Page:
The short story “The Greater Good” by Margaret Wander Bonanno in Mirror Universe: Shards and Shadows established that the MU Kirk was regularly humiliated by Captain Garrovick on the Farragut, and young Lieutenant Kirk arranged to have Garrovick killed by the creature.
Producer John Meredyth Lucas directed portions of this episode that needed to be filmed on Friday October 13, 1967, when Ralph Senensky left the set to observe Yom Kippur.
This is the first of two scripts by Art Wallace, who would late co-write “Assignment: Earth” with Gene Roddenberry. Wallace’s script was based on a concept by Roddenberry that was entitled “Space Moby-Dick.” (Really.) It’s far from the only time Trek would draw on Herman Melville’s famous novel for inspiration (cf. “The Doomsday Machine,” The Wrath of Khan, First Contact).
To boldly go. “Monsters come in many forms.” On the surface, this is a perfectly decent episode. It gives some insight into the captain’s past, a mission that he feels was left unfinished. Guilt is a powerful motivator, after all, and the same Jim Kirk who always takes on all responsibility for what happens on his ship was obviously formed in the lieutenant of eleven years earlier who blamed himself for the failure to stop the creature. The parallels between Kirk’s hesitation and Garrovick’s is nicely played.
I also like the fact Spock, McCoy, and Scotty all call Kirk on his nonsense, but never to the point of caricature. They follow regulations, and also treat Kirk with respect—to a fault, honestly, considering that we’re talking about people dying on Theta VII.
In addition, there are some really strong individual bits here. It’s nice to see that at least two redshirts are permitted to be something other than cannon fodder. Rizzo is an actual person, and Garrovick even more so. Honestly, the level of involvement Garrovick has in the story is the level that security should have—something later iterations of Trek would understand much more, as the original series is the only Trek series in which the chief of security isn’t an opening-credits regular. Plus the conversation between Chapel and Garrovick is an absolute delight, a callback to the earliest days of the series when it treated the Enterprise like a large community of people instead of three dudes and some other folks who get occasional dialogue.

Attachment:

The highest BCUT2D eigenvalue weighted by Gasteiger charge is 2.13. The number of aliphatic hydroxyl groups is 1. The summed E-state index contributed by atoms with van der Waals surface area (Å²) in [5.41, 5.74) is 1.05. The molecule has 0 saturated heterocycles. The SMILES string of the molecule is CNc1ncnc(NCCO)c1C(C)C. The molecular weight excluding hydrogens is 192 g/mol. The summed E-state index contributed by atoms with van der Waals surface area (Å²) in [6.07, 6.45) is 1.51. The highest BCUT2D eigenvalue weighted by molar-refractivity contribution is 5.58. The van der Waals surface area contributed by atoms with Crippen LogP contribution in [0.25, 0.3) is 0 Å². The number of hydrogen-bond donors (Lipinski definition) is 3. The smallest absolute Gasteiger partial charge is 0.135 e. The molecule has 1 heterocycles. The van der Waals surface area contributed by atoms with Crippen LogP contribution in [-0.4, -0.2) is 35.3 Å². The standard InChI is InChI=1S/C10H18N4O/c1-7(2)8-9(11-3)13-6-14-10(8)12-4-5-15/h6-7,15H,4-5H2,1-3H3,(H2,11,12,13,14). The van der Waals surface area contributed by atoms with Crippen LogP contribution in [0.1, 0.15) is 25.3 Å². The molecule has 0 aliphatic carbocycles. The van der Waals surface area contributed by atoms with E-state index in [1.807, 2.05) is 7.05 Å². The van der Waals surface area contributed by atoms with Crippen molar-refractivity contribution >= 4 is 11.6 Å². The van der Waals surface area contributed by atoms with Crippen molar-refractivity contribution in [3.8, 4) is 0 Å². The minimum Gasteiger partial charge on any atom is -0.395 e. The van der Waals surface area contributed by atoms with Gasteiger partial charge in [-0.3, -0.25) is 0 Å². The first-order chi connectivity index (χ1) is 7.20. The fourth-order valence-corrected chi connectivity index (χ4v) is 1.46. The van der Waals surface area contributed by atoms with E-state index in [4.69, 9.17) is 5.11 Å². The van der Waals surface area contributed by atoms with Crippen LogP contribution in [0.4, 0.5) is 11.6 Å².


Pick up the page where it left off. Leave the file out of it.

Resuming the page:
But overall, I just can’t get excited about this episode. Part of it is that I find that Kirk’s obsession to be completely not compelling. As we’re reminded—repeatedly—the Enterprise is supposed to be on a mission of mercy. Kirk’s unwillingness to complete that incredibly time-sensitive mission first before going after the cloud is irresponsible to say the least, and it’s hard to be sympathetic with him. He goes on about how captains are supposed to trust their instincts, but that doesn’t mean going off half-cocked, either. It doesn’t help that the deaths of Rizzo and his team, the two guards under Garrovick, and everyone else who’s killed (most of whom aren’t even allowed to have names, grumble mutter) all died because of Kirk’s obsession. The creature didn’t attack until he specifically sent Rizzo and the others to investigate. Yes, it’s a dangerous creature, but—I dunno, it just feels like everything was a weak-kneed hunch. And part of why I feel that way is because McCoy pointed it out, several times.
Just an underwhelming execution of what is actually a good concept.
Warp factor rating: 5
Next week: “The Immunity Syndrome”
Keith R.A. DeCandido has a bunch of short fiction available right now: “Back in El Paso My Life Will Be Worthless” in The X-Files: Trust No One, “Streets of Fire” in V-Wars: Night Terrors, “Send in the Clones” in The Side of Good/The Side of Evil, “William Did It” on StoryOfTheMonthClub.com, “Down to the Waterline” on BuzzyMag.com, and in the short fiction collection Without a License: The Fantastic Worlds of Keith R.A. DeCandido.